A story by Judy Loose
Second Place Nonfiction in the GCWA 2016 Writing Contest.
Dan hated his new teeth. Just uppers, not lowers. He still had his own bottom choppers. The plate fit improperly and hurt when he chewed, so he liked to remove it when he ate.
Living alone, he often dined out or picked up something to go rather than cook. On this particular hot summer night, coming home late from work, he decided to stop for pizza. The pizza shop was full, so he took his food with him. Enticing smells rose from the seat beside him in the car — mushroom, pepperoni, extra cheese. He could almost taste it. For a while he resisted, but it was a long drive. Opening the box, he grabbed a slice.
Of course, the teeth were extracted before the first bite.
Cruising down the highway, he continued eating. Not the safest way to operate; worse than texting while driving. Soon the pizza box sat empty. Almost home, he spotted a Dumpster behind the grocery store across the street. He lifted the empty box and tossed it. Perfect shot, right into the trash.
Home at last, he collapsed in front of the television before his nightly ritual — shower, dress for bed, clean his teeth…
Dan pulled a pair of jeans over his pajama bottoms, found a flashlight, and headed for his car. He searched the seats, under the seats, in every crack and crevice.
There could be only one answer. He drove back to the grocery store. Did he really want to go Dumpster diving? What were his choices? Forget it and get another set of teeth? But teeth cost big bucks. He didn’t have money to throw away. Child support for five boys, two in college, helped make the decision.
Dan looked around to see if anyone was watching. The store had closed and no people roamed the streets. He tried leaning over the side of the container, shining his flashlight to see.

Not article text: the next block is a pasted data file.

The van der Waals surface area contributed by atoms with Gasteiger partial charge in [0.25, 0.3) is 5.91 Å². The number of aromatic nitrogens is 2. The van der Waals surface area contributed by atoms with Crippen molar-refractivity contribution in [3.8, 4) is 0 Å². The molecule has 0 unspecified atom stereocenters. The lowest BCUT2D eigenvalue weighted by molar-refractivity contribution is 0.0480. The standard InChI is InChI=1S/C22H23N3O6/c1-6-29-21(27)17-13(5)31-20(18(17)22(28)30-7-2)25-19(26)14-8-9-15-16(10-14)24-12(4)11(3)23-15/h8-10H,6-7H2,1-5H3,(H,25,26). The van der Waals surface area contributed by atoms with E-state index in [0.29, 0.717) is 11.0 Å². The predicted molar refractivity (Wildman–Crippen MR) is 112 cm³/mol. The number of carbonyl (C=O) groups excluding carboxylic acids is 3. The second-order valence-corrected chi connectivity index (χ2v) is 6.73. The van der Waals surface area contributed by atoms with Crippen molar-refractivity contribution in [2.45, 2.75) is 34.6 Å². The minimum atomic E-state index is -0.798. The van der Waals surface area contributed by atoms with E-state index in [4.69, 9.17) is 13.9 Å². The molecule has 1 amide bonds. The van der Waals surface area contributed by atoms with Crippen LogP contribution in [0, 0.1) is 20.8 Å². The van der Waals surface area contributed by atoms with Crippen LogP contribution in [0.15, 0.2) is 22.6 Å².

He hoisted himself up and dropped into the nightly trash. Luckily, it held mostly boxes and not much food. His pizza box sat on top, wide open and empty, so he proceeded to rummage through the debris.
He heard a blip of a siren and a blue light flashed against the wall of the store. A head peeked over the top of the Dumpster, and a light blinded him.
Dan climbed out and brushed himself off. “Looking for something I lost,” he tried to explain.
“Dan?” The policeman lowered his flashlight and laughed. “What are you doing in there?”
Dan recognized Sam, his niece Marcy’s father-in-law.
“I threw away a pizza box and tossed something with it.”
“Why no shirt?”
“I was ready for bed when it dawned on me.”
“What did you lose?”
Dan hesitated. He didn’t want to tell him. Embarrassing!
“Come on, man. What’s so important you’d go digging through the garbage in the middle of the night?”
Sam doubled over, his laughter escaping like hiccups. “Oh, man. Wait ‘til I tell the guys.”
“Don’t tell Marcy.”
Still chuckling, Sam went back to his cruiser and drove off.
Dan decided to give up and go home. Walking back to his car he spotted something shiny in the middle of the street. Taking a closer look, he realized…
He leaned to pick them up, but they were imbedded in the asphalt. Apparently, they’d been run over a time or two. He found a screwdriver in his trunk and dug out the teeth, only to discover a crack down the middle. He was tempted to toss them, but changed his mind.
Asphalt covered the broken teeth, but stubborn Dan dropped them into a jar and filled it with paint thinner.
The next day he examined the dentures and decided the crack could be fixed. He found some crazy glue at work, glued them together, and clamped them in a vise.
It worked. They felt better than before they broke, but a faint taste of solvent lingered for a few days.
Dan wore those teeth for three more years before getting new ones.
Note: This is a true story as told to me by Dan, who is no longer with us, so the story can’t be verified. Any embellishments on the truth are his. I did see the teeth with the crack that had been crazy-glued. No sign of the asphalt, but the teeth looked a little gray.